During the last decade, flying probe test have continued to evolve and now offer such a wide range of performances, that it is sometimes difficult for the user to choose the most suitable architecture and configuration.
Born about 30 years ago in the midst of general skepticism, especially from electrical test engineers, flying probe test systems are now considered worldwide as fundamental and essential tools to test all types of of electronic boards. The significant market share that flying probe testers have conquered over the years, is beyond all doubt due to the constant demand for more flexibility and cost savings of electronics manufacturers, always seeking advanced tools and equipment to certify the quality of their products and at the same time cope with the reduced life cycles imposed by a frenetic market constantly eager for news.
The initial prerogative that roused the interest towards flying probe testers was certainly the lack of fixtures dedicated to a specific kind of board and hence the possibility to set up test programs without the recurring costs needed to build up a specific bed of nails destined to die along with the product to be tested. This is still one of the biggest advantages that can make a flying probe system more desirable than a traditional bed of nails in-circuit system. But the “brave” users, or, better, the farsighted ones, who successfully tried out a flying probe system about ten years ago , gradually came to realize their great potential and began to require higher and higher performances, inducing the test systems manufacturers to invest significantly in the research and development of new measurement, mechanical motion and software technologies to enrich the flying probe testers with new functions. This great technological effort has produced results that were inconceivableuntil a few years ago, transforming the flying probe tester used for simple MDA testing of passive components into a real multifunctional test platform, providing the user with several advantages in terms of speed, reliability, fault coverage and cost of test.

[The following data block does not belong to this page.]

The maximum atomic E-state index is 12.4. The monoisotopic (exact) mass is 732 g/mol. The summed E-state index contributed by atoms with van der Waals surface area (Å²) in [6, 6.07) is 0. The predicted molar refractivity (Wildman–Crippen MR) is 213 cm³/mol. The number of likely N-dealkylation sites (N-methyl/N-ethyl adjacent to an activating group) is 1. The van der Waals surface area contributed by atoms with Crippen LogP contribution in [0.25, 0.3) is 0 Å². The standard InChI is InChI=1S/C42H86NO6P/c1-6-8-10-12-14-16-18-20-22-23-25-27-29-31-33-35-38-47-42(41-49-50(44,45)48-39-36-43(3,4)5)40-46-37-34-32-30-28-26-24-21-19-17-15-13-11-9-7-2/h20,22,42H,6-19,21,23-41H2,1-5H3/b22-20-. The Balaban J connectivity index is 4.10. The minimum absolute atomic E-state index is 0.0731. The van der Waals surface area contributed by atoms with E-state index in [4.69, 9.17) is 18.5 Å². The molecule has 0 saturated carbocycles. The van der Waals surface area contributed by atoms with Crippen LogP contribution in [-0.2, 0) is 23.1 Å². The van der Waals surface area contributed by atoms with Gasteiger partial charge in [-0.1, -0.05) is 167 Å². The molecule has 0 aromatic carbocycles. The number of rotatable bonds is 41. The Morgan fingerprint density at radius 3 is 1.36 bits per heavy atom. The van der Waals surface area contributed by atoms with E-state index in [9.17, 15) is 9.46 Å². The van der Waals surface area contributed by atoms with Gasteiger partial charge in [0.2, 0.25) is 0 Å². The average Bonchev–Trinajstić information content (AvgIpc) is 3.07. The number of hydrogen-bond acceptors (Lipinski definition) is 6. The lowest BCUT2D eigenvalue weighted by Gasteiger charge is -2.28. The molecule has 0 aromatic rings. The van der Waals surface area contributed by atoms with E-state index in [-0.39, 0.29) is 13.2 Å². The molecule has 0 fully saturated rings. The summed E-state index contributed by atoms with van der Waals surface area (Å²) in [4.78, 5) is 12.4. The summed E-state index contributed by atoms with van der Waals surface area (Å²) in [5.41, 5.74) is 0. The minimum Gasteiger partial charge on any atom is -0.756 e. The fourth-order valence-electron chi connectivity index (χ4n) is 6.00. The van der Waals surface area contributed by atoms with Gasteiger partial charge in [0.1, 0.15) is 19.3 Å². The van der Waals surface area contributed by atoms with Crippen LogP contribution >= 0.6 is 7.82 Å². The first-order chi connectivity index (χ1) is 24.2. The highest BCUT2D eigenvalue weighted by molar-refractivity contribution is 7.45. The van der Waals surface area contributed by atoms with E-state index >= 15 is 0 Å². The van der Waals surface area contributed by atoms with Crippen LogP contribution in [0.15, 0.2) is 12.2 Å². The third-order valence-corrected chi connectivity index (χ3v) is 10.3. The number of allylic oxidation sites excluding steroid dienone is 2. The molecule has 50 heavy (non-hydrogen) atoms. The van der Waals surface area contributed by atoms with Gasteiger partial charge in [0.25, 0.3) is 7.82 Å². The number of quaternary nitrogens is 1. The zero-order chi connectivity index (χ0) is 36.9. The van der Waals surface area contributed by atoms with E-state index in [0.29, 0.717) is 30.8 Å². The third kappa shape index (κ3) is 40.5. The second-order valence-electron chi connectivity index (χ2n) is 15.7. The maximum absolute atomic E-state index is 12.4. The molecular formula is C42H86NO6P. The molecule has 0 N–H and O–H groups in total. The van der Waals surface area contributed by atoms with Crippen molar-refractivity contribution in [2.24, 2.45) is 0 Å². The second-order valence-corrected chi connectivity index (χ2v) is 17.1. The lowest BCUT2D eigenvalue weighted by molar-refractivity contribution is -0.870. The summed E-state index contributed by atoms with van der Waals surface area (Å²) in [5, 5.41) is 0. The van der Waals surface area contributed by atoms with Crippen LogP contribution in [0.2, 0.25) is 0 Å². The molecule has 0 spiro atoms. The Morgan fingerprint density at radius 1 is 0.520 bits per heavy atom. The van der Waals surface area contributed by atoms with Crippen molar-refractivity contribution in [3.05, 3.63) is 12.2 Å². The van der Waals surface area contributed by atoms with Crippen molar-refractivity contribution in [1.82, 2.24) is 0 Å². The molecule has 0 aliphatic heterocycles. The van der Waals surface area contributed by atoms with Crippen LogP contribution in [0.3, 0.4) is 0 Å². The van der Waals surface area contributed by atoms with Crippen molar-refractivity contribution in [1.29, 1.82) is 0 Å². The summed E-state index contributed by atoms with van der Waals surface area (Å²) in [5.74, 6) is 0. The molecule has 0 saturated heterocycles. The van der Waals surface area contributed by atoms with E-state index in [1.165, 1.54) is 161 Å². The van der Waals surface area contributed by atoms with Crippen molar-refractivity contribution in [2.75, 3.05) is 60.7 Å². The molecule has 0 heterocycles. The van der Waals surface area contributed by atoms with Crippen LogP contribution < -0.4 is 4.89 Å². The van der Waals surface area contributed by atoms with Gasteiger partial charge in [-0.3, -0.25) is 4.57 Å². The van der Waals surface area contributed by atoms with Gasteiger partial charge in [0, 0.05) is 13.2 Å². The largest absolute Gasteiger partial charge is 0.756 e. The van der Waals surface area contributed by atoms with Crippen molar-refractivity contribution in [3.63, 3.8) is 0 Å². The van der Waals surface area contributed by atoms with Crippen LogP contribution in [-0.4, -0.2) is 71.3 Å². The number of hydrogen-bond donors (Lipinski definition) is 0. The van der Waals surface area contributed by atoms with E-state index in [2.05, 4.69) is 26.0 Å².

However, as often happens when a type of equipment has undergone years of development , and improvements, and becomes a mature technology, the range of offers available become so wide and varied that the choice is made more and more complicated for the end user.
Those that are considering the purchase of a flying probe test system today must make strategically important and often not obvious choicesconcerning the system architecture strictly depending on the test requirements of the customer himself. To choose the most suitable architecture, it is important to know, with good approximation, what and how is to be tested, but it is often enough to have a couple of clear ideas that serve to orient the choice towards the best solution.